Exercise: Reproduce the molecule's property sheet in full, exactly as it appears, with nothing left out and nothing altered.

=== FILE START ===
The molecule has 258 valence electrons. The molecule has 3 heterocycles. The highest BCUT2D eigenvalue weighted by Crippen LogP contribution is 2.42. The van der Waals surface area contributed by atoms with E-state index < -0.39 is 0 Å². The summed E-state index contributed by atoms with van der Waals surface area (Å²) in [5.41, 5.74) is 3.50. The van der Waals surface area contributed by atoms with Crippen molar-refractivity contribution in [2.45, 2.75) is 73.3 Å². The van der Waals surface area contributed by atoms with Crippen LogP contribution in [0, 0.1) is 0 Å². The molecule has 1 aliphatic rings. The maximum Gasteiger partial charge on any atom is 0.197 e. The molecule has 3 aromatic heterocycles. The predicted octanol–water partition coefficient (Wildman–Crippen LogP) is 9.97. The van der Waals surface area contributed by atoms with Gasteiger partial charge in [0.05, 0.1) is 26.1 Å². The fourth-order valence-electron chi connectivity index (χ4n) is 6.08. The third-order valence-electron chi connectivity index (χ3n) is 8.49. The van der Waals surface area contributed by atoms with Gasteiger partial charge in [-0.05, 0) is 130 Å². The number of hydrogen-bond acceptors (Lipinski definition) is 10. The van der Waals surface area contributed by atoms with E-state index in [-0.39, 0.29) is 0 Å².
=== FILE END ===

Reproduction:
The molecule has 258 valence electrons. The molecule has 3 heterocycles. The highest BCUT2D eigenvalue weighted by Crippen LogP contribution is 2.42. The van der Waals surface area contributed by atoms with E-state index < -0.39 is 0 Å². The summed E-state index contributed by atoms with van der Waals surface area (Å²) in [5.41, 5.74) is 3.50. The van der Waals surface area contributed by atoms with Crippen molar-refractivity contribution in [2.45, 2.75) is 73.3 Å². The van der Waals surface area contributed by atoms with Crippen LogP contribution in [0, 0.1) is 0 Å². The molecule has 1 aliphatic rings. The maximum Gasteiger partial charge on any atom is 0.197 e. The molecule has 3 aromatic heterocycles. The predicted octanol–water partition coefficient (Wildman–Crippen LogP) is 9.97. The van der Waals surface area contributed by atoms with Gasteiger partial charge in [0.05, 0.1) is 26.1 Å². The fourth-order valence-electron chi connectivity index (χ4n) is 6.08. The third-order valence-electron chi connectivity index (χ3n) is 8.49. The van der Waals surface area contributed by atoms with Gasteiger partial charge in [-0.05, 0) is 130 Å². The number of hydrogen-bond acceptors (Lipinski definition) is 10. The van der Waals surface area contributed by atoms with E-state index in [-0.39, 0.29) is 0 Å².